We can thank Larry David and the writers of Curb Your Enthusiasm for setting the faux pas slash awkward moment bar so high it is near impossible to have a socially unacceptable incident these days without referring back to an episode in the series. Coming dangerously close to replicating Larry David’s comedic genius are two Danish comedians Frank Hvam and Caspar Christensen, who, with director Mikkel Nørgaard, create an atmosphere of awkwardom in Klown, the most successful Danish film of 2010.
Frank (Frank Hvam) discovers that his girlfriend Mia (Mia Lyhne) has a secret. Mia is pregnant, and although all of their friends already know, Mia has failed to share this important information with her partner for one sole reason. She is unsure if Frank is fit for fatherhood. Frank, of course disagrees, and upon hearing the wise words of encouragement from a taxi driver, Frank sets out to prove to Mia that he has some serious paternal skills and that he is selfless enough to care for a child. His case for defense is met with mild consideration as Frank blunders his way through an embarrassing (sexual) mistake with Mia’s mother, and his failure to protect Mia’s pre-teen nephew from night burglars. Frank’s logical solution to quell Mia’s uncertainty is to up ‘the paternal’ ante.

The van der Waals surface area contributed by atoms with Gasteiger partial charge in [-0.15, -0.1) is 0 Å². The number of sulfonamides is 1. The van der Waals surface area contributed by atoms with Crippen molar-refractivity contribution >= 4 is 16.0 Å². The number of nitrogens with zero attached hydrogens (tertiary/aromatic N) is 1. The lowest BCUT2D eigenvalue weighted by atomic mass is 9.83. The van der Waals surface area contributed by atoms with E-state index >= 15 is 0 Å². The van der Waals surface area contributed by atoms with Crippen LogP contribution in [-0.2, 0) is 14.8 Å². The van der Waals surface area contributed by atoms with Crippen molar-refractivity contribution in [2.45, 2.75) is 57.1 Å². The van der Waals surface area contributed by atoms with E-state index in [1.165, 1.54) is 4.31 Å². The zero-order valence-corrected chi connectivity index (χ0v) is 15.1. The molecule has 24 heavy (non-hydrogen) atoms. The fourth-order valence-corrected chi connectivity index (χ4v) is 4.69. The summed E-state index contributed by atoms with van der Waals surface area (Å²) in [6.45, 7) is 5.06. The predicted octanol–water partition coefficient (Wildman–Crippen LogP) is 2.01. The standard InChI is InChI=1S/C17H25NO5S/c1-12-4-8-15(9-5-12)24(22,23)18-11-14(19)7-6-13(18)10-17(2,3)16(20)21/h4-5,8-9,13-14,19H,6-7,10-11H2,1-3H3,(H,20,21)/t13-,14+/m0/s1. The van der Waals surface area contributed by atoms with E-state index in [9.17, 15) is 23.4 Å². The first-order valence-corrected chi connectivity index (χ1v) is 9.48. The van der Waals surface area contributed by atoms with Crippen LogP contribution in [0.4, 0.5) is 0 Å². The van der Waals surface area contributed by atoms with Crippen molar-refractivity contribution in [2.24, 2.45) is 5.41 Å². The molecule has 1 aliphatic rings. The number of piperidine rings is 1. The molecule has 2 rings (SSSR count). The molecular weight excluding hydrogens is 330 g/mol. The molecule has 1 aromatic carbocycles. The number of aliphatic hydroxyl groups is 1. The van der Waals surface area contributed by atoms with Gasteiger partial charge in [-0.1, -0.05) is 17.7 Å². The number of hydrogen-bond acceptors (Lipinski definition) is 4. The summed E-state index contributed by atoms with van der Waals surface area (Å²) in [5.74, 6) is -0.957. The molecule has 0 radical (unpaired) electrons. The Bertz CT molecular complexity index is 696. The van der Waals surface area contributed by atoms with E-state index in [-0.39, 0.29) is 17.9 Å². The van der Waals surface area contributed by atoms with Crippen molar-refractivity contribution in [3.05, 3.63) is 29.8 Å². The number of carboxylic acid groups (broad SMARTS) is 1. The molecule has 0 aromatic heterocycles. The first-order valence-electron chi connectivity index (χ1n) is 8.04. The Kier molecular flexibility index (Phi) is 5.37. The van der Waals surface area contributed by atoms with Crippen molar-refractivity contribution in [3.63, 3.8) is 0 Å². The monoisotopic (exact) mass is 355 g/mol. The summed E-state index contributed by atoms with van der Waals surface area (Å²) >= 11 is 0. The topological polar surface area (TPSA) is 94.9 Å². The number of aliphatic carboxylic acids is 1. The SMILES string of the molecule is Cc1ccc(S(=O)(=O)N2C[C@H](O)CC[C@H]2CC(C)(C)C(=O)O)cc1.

Most people under the duress of a potential break-up (because they are thought to be selfish and immature) might become more cautious in their decision making if it meant saving the relationship. Not Frank, however, who follows through with his bright idea to kidnap Mia’s nephew so that she can show her how caring he is. Frank’s hope for a wholesome ‘father-son’ bonding experience where he can test his Daddy-ness is dashed by previous plans for an adult’s only canoe trip with his buddy Caspar (Caspar Christensen). Caspar has the opposite expectation for their boy’s only trip.
What ensues is a hilarious set of confrontations from illicit under-age sexual rendez-vouz to a visit to a private gentlemen’s club, a very uncomfortable threesome, and drug related debaucheries that end with some serious confusion. The comedic graces of Hvam and Christensen are matched by the layer upon layer of bad luck they seem to attract to their already crumbling situation.
Most surprising about Klown is its connection to infamous Danish director Lars von Trier, a name not usually associated with comedy. Klown was produced by Zentropa, the production company founded by Von Trier in 1992 with the Dogme 95 movement in mind. Lars von Trier also wrote episode 6 in season 2 of Klovn, the original TV Series that Klown the movie is based on.
Klown is available to download through Drafthouse Films. It is also available on iTunes and Netflix.